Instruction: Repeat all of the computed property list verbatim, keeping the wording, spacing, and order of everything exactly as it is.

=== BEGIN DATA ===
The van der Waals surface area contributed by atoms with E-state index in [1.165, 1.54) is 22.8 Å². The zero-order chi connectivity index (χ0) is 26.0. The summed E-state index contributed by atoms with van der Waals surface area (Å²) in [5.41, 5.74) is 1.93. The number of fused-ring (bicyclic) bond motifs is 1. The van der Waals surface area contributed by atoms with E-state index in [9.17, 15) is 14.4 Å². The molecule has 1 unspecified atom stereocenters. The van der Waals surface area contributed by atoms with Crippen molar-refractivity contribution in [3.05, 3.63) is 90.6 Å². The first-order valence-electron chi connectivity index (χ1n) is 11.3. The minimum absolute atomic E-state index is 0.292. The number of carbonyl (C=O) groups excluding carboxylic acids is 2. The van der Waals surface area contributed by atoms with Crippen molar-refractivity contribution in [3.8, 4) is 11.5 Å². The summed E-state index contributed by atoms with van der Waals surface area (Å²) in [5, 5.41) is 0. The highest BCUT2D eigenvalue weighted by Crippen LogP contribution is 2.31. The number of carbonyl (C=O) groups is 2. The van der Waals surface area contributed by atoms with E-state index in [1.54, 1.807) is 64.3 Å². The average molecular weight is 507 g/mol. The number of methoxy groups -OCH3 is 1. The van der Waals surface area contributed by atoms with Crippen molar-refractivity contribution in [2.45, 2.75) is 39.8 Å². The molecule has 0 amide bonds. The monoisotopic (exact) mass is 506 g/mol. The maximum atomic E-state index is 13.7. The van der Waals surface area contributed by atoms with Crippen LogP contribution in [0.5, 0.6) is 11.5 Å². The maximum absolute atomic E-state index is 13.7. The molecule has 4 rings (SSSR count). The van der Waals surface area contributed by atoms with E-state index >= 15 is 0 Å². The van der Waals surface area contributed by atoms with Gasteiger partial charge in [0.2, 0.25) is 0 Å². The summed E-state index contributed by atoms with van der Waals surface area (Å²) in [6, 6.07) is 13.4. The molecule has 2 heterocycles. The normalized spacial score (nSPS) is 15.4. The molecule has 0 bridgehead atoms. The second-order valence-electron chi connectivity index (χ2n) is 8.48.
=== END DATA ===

The van der Waals surface area contributed by atoms with E-state index in [1.165, 1.54) is 22.8 Å². The zero-order chi connectivity index (χ0) is 26.0. The summed E-state index contributed by atoms with van der Waals surface area (Å²) in [5.41, 5.74) is 1.93. The number of fused-ring (bicyclic) bond motifs is 1. The van der Waals surface area contributed by atoms with E-state index in [9.17, 15) is 14.4 Å². The molecule has 1 unspecified atom stereocenters. The van der Waals surface area contributed by atoms with Crippen molar-refractivity contribution in [3.05, 3.63) is 90.6 Å². The first-order valence-electron chi connectivity index (χ1n) is 11.3. The minimum absolute atomic E-state index is 0.292. The number of carbonyl (C=O) groups excluding carboxylic acids is 2. The van der Waals surface area contributed by atoms with Crippen molar-refractivity contribution in [3.8, 4) is 11.5 Å². The summed E-state index contributed by atoms with van der Waals surface area (Å²) in [5, 5.41) is 0. The highest BCUT2D eigenvalue weighted by Crippen LogP contribution is 2.31. The number of carbonyl (C=O) groups is 2. The van der Waals surface area contributed by atoms with E-state index in [1.54, 1.807) is 64.3 Å². The average molecular weight is 507 g/mol. The number of methoxy groups -OCH3 is 1. The van der Waals surface area contributed by atoms with Crippen molar-refractivity contribution in [2.45, 2.75) is 39.8 Å². The molecule has 0 amide bonds. The monoisotopic (exact) mass is 506 g/mol. The maximum atomic E-state index is 13.7. The van der Waals surface area contributed by atoms with Crippen LogP contribution in [0.5, 0.6) is 11.5 Å². The maximum absolute atomic E-state index is 13.7. The molecule has 4 rings (SSSR count). The van der Waals surface area contributed by atoms with E-state index >= 15 is 0 Å². The van der Waals surface area contributed by atoms with Gasteiger partial charge in [0.2, 0.25) is 0 Å². The summed E-state index contributed by atoms with van der Waals surface area (Å²) in [6, 6.07) is 13.4. The molecule has 2 heterocycles. The normalized spacial score (nSPS) is 15.4. The molecule has 0 bridgehead atoms. The second-order valence-electron chi connectivity index (χ2n) is 8.48.